Lung Cancer Treatment

Lung cancer takes place in the cells of the lung when a cancerous (malignant) tumor grows and destroy nearby tissue. Lung cancer treatment is followed by a surgical procedure that removes all or part of a lung which further removes cancerous cells in the tissue. The cells in the lung sometimes change and no longer grow or behave normally. These changes result into non-cancerous (benign) tumor such as hamartoma and papilloma. But in some cases, changes into lung cells can cause cancer.

Lung cancers are classified into non–small cell lung cancer and small cell lung cancer based on the type of cell in which cancer started. Your surgeon works to remove the lung cancer and a margin of healthy tissue by the following procedures

  • Lobectomy – removal any part of the lung
  • Wedge resection – When a small section of lung that contains the tumor along with a margin of healthy tissue
  • Pneumonectomy – removal of the entire lung
  • Sleeve resection – removal of a larger portion of the lung, but not an entire lobe

INDICATIONS

Following are some of the most common symptoms that an individual experience:

  • Hoarseness in the voice
  • Weight loss and loss of appetite
  • Coughing up blood
  • A cough that won’t quit
  • Breathing changing
  • Shortness of breath
  • Feeling tired or weak
  • Abnormal exhalation

PRE-PROCEDURE

Before the surgery, the surgeon will recommend the following measures that need to be taken before the surgery starts:

  • A Biopsy is performed to determine whether a patient has cancer, and if so, what type it is.
  • The surgeon will recommend some tests to determine the stage of the tumor. These tests usually include blood tests and imaging. The imaging includes computed tomography (CT) scanning of the chest and may include a bone scan or a PET/CT scan.
  • Mediastinoscopy is a process to get a visual of the thoracic cavity which is often done just before surgery To check if cancer has already spread to the lymph nodes between the lungs.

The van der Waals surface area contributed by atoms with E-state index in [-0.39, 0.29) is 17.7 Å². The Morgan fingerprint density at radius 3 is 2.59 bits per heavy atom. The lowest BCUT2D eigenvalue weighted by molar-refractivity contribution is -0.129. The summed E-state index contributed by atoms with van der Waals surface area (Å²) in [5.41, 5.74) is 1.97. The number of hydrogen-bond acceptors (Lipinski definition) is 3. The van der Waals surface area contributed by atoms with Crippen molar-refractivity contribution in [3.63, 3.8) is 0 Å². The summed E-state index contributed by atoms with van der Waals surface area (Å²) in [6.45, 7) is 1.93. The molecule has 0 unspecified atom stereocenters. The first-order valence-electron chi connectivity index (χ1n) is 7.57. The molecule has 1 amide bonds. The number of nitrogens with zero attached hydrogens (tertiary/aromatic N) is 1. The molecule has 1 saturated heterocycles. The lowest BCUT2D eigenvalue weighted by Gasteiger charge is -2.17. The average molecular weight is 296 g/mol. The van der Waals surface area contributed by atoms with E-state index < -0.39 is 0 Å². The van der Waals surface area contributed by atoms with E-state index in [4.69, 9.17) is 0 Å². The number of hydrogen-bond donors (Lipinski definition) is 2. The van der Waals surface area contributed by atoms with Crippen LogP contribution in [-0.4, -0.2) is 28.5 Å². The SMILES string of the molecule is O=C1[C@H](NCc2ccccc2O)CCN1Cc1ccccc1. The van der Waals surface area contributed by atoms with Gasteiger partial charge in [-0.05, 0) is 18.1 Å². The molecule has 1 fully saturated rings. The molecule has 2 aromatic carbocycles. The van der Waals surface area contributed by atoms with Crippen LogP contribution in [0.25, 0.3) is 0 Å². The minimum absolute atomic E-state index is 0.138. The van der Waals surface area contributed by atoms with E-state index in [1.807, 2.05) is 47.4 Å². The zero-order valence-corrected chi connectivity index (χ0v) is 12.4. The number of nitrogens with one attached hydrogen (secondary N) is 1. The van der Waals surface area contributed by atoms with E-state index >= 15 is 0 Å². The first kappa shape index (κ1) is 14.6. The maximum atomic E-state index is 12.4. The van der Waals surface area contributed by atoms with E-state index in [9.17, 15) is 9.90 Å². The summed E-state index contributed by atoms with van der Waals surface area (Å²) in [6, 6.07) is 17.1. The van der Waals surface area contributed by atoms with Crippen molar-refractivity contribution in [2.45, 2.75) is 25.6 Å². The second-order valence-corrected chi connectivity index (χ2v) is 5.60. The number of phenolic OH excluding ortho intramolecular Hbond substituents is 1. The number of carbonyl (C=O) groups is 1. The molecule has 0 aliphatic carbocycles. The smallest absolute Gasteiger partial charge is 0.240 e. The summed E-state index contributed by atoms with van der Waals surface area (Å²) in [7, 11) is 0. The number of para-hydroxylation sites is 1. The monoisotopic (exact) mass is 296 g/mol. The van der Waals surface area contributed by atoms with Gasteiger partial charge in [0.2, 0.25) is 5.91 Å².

• Pulmonary function tests are performed to check if the patient will have enough healthy lung tissue left after surgery
  • Other tests are also done to check the function of the heart and other organs

DURING PROCEDURE

Lung Cancer Surgery is usually performed by a team of an experienced surgical oncologist, under general anesthesia. It usually takes about 4 to 5 hours to perform the procedure. A surgeon may operate to remove cancerous lung tissue and tissue in the surrounding areas where cancer may have spread. This sometimes involves removing a lobe or large segment of the lung in a procedure called a lobectomy. In severe cases, the surgeon needs to remove the lung entirely

POST PROCEDURE

Post-lung cancer treatment, the patient is monitored in intensive care (ICU) for a couple of days. After the patient, if shifted out of ICU, the nurses and physiotherapists will get the patient moving about as soon as possible, perform breathing exercises and leg exercises to prevent complications, such as blood clots in the legs or chest infections. Regular chest X-rays are performed to make sure the patient can breathe well. Usually, the patient is ready to go home in about 10 days after the lung removal and 5 to 7 days after the lobectomy.

RISK AND COMPLICATIONS

Lung cancer surgery also involves some risks and complications. Possible risks include

  • Blood clots in the legs or lungs
  • Pneumonia
  • Excess bleeding
  • Vocal chord issues
  • Wound infections
  • Breathing problems

MORE INFO

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